I show and breed rabbits for the show table and pets, but also have an interest in the meat side. It's great you're considering rabbits as a source of homegrown meat - they are quiet, personable animals; gentle and easy to handle, easy to house in a suburban situation, very clean and usually disease-free, and as they breed prolifically can produce more meat for their size than most meat animals. One buck and 3-4 does will probably supply enough meat for an average family, depending on what breeding cycle you adopt. The meat is low-fat and easily digestible, and the waste is great for composting or adding directly to gardens.
Some good links on meat rabbits, and rabbits in general:The American Rabbit Breeders' Association (ARBA)
- an excellent source of information about different rabbit breeds, with links to rabbit breed clubs and breeders.http://www.raising-rabbits.com
- a comprehensive, one-stop resource on all aspects of raising rabbits, including breeds, housing, husbandry, feeding, breeding, dispatching and processing.Yahoo Meatrabbits group
- a friendly, family-safe and informative group on all things meatrabbit!
Breeds: New Zealand Whites and Californians are the main meat breeds - both are large but not gigantic animals, specially bred to produce large litters of fast-maturing kits with a high meat yield. Other breeds also worth considering are Standard, Giant and American Chinchillas, Satins, Silver Martens, Sables and Rexes.
If you have an interest in rare livestock breeds, there are several American heritage meat rabbit breeds to choose from - American Whites and Blues, Cinnamons, Palominos, Silver Fox and American Sables.
If you prefer a smaller rabbit, Dutch and Florida Whites have excellent dress-out rates, on a par with those of NZ Whites and Californians. Avoid Flemish Giants - although large rabbits, they are heavy-boned, do not have a good dress-out rate, and eat like horses!
Dispatching and Processing: Rabbits can be quickly and humanely dispatched and processed in a small area. You can set up a small processing station in a shed, outside near the house; or even use your laundry, kitchen, or bathroom space.
There are several methods of dispatching - cervical dislocation, broomsticking (a slightly 'hands-off' method of cervical dislocation), a heavy quick blow to the back of the head just behind the ears, .22 gun, pellet gun (some of these can be used in suburban areas). The rabbit wringer is a method of cervical dislocation. These are covered in more detail on the MeatRabbits group and Raising Rabbits website. Look up "KainanRa" on YouTube - he has an excellent video on how to process rabbits.
The manufacturer of the Rabbit Wringer also makes the Rabbit Zinger, a humane killer/captive bolt gun powered by rubber bands. I have one of these, and it is my method of preference above all others - it is very quick and humane; does not require a lot of strength, restraint or manhandling of the rabbits. As a result is less stressful on the animals, very easy to master and probably less 'squeamish' than some of the other methods. You can see videos of this method on YouTube and the manufacturer's website.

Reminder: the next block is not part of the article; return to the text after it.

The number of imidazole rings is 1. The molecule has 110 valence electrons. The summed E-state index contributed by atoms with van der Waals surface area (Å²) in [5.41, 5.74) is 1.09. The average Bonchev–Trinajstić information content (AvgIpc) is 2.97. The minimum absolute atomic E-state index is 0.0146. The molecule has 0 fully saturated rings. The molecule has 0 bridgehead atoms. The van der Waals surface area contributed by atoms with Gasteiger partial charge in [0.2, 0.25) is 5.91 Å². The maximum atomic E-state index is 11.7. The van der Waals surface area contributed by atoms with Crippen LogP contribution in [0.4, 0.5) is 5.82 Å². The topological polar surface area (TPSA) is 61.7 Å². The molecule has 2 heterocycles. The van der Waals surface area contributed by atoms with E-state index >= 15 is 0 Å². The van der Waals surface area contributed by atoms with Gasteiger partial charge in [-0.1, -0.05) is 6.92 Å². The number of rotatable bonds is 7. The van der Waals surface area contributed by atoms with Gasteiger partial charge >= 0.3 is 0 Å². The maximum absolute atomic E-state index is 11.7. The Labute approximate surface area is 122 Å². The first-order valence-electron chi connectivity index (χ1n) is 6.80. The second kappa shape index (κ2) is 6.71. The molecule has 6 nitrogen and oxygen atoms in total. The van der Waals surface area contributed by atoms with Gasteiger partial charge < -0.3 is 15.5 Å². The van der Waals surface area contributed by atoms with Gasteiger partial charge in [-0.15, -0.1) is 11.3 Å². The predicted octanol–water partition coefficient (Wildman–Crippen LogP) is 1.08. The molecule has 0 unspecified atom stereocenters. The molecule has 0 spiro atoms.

Housing: My rabbits are housed outside in solid wooden English-style hutch blocks (several individual cage units in one structure). They are off the ground, painted to withstand weather and rabbit pee, and all the doors are padlocked. One hutch block I built myself; others I bought and modified to my needs as required. For a few rabbits, this sort of set up is okay; anything more is very labour-intensive. Most people who get into rabbits on a larger scale usually use a wire caging system inside a shed or barn.
You can buy cages purpose-made; or purchase rolls of welded wire mesh, pliers and j-clips and make them yourself. As a general rule, use 14 gauge 2 x 1 inch wire mesh for the cage sides and top, and 14 or 16 gauge 1 x 1/2 inch wire for the floor. For the meat breeds, Bucks should be housed in cages not less than 2 x 2 feet in area and 18 inches in height; does and kits need 2 x 3 foot in area, preferably more. Raising-Rabbits and the MeatRabbits group have instructions and pictures of cages and different caging systems.
Disposing of any waste: The liver, heart and a few other organs are considered delicacies by some people (I'm not into organ meats so have never tried them). You can give them to your dogs or cats; they are also sought after by people who feed their cats and dogs on raw-food diets.
The skin/fur can be saved for processing into pelts, which is worth considering if you go with one of the dual-purpose fur/meat breeds like Chinchillas, Silver Martens, Satins or American Fox. The Rex has an especially luxurious, velvety coat. The fur breeds' coats are at their best at 5-6 months of age, which is in opposition to the best time to harvest rabbits for fryers (8-12 weeks). Coats can be bagged up and kept in the freezer until you are ready to process them.
Rabbit pellets: By this I assume you mean the manure.
Rabbit manure is a great fertiliser which can be composted or applied directly to gardens - it will not 'burn' plants if applied fresh like some other animal manures do. You can use it in your own garden, or bag up to sell/give away to other gardeners. I give mine to a local community garden. If you have a wire caging system, you can have a worm farm directly under the cages, which helps take care of the odour and volume issue.
Hope that helps.
If you want to chat rabbits further, please don't hesitate to PM me!